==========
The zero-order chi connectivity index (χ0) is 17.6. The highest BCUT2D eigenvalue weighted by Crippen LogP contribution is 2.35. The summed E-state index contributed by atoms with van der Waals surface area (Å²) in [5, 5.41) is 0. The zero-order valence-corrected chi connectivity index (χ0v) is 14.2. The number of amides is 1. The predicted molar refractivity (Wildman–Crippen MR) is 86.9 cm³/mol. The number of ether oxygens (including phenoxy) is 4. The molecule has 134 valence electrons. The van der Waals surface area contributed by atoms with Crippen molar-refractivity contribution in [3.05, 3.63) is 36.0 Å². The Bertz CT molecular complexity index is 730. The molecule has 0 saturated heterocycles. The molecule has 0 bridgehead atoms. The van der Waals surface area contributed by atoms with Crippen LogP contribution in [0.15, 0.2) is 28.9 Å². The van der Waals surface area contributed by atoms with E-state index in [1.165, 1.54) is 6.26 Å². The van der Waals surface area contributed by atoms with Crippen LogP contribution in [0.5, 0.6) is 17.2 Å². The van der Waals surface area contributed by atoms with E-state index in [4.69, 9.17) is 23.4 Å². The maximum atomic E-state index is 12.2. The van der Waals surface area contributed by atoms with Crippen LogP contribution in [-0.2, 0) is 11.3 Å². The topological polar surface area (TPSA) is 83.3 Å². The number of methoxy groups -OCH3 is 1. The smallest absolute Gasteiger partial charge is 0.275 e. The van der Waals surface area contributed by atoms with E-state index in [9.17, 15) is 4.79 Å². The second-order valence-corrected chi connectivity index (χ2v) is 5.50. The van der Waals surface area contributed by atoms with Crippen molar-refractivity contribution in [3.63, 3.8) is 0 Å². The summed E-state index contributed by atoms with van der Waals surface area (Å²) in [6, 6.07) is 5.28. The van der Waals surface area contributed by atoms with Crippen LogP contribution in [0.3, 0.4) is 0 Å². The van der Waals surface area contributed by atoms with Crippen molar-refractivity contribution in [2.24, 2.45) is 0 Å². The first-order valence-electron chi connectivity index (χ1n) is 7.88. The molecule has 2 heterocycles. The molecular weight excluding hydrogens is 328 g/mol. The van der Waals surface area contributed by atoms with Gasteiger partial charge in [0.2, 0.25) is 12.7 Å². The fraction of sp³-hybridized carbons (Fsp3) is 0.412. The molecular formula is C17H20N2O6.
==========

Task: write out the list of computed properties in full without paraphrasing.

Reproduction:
The zero-order chi connectivity index (χ0) is 17.6. The highest BCUT2D eigenvalue weighted by Crippen LogP contribution is 2.35. The summed E-state index contributed by atoms with van der Waals surface area (Å²) in [5, 5.41) is 0. The zero-order valence-corrected chi connectivity index (χ0v) is 14.2. The number of amides is 1. The predicted molar refractivity (Wildman–Crippen MR) is 86.9 cm³/mol. The number of ether oxygens (including phenoxy) is 4. The molecule has 134 valence electrons. The van der Waals surface area contributed by atoms with Crippen molar-refractivity contribution in [3.05, 3.63) is 36.0 Å². The Bertz CT molecular complexity index is 730. The molecule has 0 saturated heterocycles. The molecule has 0 bridgehead atoms. The van der Waals surface area contributed by atoms with Crippen LogP contribution in [0.15, 0.2) is 28.9 Å². The van der Waals surface area contributed by atoms with E-state index in [1.165, 1.54) is 6.26 Å². The van der Waals surface area contributed by atoms with Crippen LogP contribution in [0.5, 0.6) is 17.2 Å². The van der Waals surface area contributed by atoms with E-state index in [4.69, 9.17) is 23.4 Å². The maximum atomic E-state index is 12.2. The van der Waals surface area contributed by atoms with Crippen LogP contribution in [-0.2, 0) is 11.3 Å². The topological polar surface area (TPSA) is 83.3 Å². The number of methoxy groups -OCH3 is 1. The smallest absolute Gasteiger partial charge is 0.275 e. The van der Waals surface area contributed by atoms with E-state index in [9.17, 15) is 4.79 Å². The second-order valence-corrected chi connectivity index (χ2v) is 5.50. The van der Waals surface area contributed by atoms with Crippen molar-refractivity contribution in [3.63, 3.8) is 0 Å². The summed E-state index contributed by atoms with van der Waals surface area (Å²) in [6, 6.07) is 5.28. The van der Waals surface area contributed by atoms with Crippen LogP contribution in [0.3, 0.4) is 0 Å². The van der Waals surface area contributed by atoms with Crippen molar-refractivity contribution in [2.24, 2.45) is 0 Å². The first-order valence-electron chi connectivity index (χ1n) is 7.88. The molecule has 2 heterocycles. The molecular weight excluding hydrogens is 328 g/mol. The van der Waals surface area contributed by atoms with Gasteiger partial charge in [0.2, 0.25) is 12.7 Å². The fraction of sp³-hybridized carbons (Fsp3) is 0.412. The molecular formula is C17H20N2O6.